The big, the fat and the ugly

By DAVID MOON, Moon Capital Management
September 5, 2004

For Tennessee football fans, today is a big day. As a big guy, I love big things. Tennessee football is big. The players are big. The stadium, the crowd, the budget ' they're all big. The stadium doesn't have a replay screen or even a big screen. It has a Jumbo tron, where we see big players make big plays. Or big mistakes. In the 1960s, my uncle was a 200-pound offensive lineman at Alabama. Twenty years later, I played the same position at Tennessee, at a svelte 300 (or so) pounds. Twenty years after me, a Mississippi State lineman weighed more than 400 pounds.

But jumbo players aren't necessarily better. Ask William 'the Refrigerator' Perry. Or Krispy Kreme and Starbucks.

Both Krispy Kreme and Starbucks, purveyors of addictive specialty morning products, recently disappointed Wall Street. One of the problems facing each business is managing extraordinary growth, particularly in new store locations. There may still be room for another 20 million or so coffee and doughnut shops in the US, but that is an expensive way to generate growth. You have to buy or lease real estate, construct new buildings and hire a bunch more teenagers to run the new restaurants. Adding new stores requires additional capital: both the financial and human types.

A company that constantly adds new store locations may be able to continue growing its earnings. But the key metric to notice is return on capital. Is a company generating higher earnings at the expense of exponentially greater capital needs? Are returns on capital declining?

Retail businesses generally report two components of earnings changes: growth generated by existing locations ('same store sales') and the growth resulting from new stores. This is significant. A company with increasing earnings but consistently flat or declining same store sales is on a disaster course. When new stores are driving the growth of a company, investors will flock to those attractive quarterly earnings. The stock price skyrockets, as does the P/E ratio. When a company is selling at 80 times earnings, the market is expecting annual earnings growth of at least 25 to 50 percent. A risk in this scenario is that the market's expectations won't be met, and a stock selling at 40 or 80 times earnings is vulnerable.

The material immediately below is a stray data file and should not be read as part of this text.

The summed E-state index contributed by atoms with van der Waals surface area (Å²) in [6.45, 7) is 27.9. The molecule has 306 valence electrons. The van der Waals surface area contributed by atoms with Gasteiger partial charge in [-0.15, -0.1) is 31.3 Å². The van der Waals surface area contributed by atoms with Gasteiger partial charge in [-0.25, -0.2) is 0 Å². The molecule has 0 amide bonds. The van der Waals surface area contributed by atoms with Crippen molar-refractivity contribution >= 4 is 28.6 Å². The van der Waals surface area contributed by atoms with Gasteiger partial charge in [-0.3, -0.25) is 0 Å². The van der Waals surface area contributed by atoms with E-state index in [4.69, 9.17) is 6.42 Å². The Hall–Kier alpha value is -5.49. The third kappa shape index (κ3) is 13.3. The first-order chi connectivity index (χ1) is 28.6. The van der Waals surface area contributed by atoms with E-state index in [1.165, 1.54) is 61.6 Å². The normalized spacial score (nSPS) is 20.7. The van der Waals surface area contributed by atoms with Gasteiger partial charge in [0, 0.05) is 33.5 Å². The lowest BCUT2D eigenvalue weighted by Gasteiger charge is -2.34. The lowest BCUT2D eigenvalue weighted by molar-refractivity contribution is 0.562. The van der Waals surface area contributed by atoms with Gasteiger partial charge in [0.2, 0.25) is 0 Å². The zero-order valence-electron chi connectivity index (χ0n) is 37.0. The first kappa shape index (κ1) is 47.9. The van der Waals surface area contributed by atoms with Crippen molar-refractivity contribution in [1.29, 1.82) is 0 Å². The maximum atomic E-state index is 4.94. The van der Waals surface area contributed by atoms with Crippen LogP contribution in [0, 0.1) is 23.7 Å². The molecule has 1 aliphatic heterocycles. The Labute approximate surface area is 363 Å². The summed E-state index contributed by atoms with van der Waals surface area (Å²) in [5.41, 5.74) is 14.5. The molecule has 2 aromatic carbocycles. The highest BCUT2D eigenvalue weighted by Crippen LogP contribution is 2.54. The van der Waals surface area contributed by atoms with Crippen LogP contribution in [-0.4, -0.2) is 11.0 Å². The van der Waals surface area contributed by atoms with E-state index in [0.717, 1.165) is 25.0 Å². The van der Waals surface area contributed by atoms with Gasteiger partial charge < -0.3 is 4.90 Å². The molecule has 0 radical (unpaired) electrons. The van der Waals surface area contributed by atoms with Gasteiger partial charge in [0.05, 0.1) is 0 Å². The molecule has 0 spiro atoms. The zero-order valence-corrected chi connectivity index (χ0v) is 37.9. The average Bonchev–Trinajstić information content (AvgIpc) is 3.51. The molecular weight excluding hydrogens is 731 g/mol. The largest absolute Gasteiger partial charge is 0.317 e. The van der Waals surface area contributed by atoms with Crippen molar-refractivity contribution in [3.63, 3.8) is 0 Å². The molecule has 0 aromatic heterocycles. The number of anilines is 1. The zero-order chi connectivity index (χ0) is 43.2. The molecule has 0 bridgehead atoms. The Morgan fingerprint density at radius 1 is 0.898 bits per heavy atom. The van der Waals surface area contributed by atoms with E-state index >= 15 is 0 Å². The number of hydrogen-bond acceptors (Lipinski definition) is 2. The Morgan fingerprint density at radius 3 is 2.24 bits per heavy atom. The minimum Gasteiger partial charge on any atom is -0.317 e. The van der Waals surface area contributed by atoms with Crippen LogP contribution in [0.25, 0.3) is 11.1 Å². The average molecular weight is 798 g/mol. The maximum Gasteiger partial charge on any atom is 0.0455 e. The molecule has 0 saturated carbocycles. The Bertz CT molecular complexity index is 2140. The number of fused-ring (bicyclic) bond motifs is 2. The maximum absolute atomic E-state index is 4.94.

If a company with 100 locations opens 40 new stores, it's pretty easy to see how it could generate 40 percent earnings growth. After ten years of opening 40 stores a year, the business would have 500 locations. With that many locations, an additional 40 stores is only an eight percent increase. A larger business is harder to grow with new locations. Eventually, a business must generate internal growth. Bigger isn't always better.

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Last week, I wrote a tongue-in-cheek piece about a possible Knox County 'will tax.' There is no such proposal. The county mayor actually proposed an increase in the cost to register an automobile, otherwise known as a wheel (not will) tax. So much for satire.

David Moon is president of Moon Capital Management, a Knoxville-based investment management firm. This article originally appeared in the News Sentinel (Knoxville, TN).

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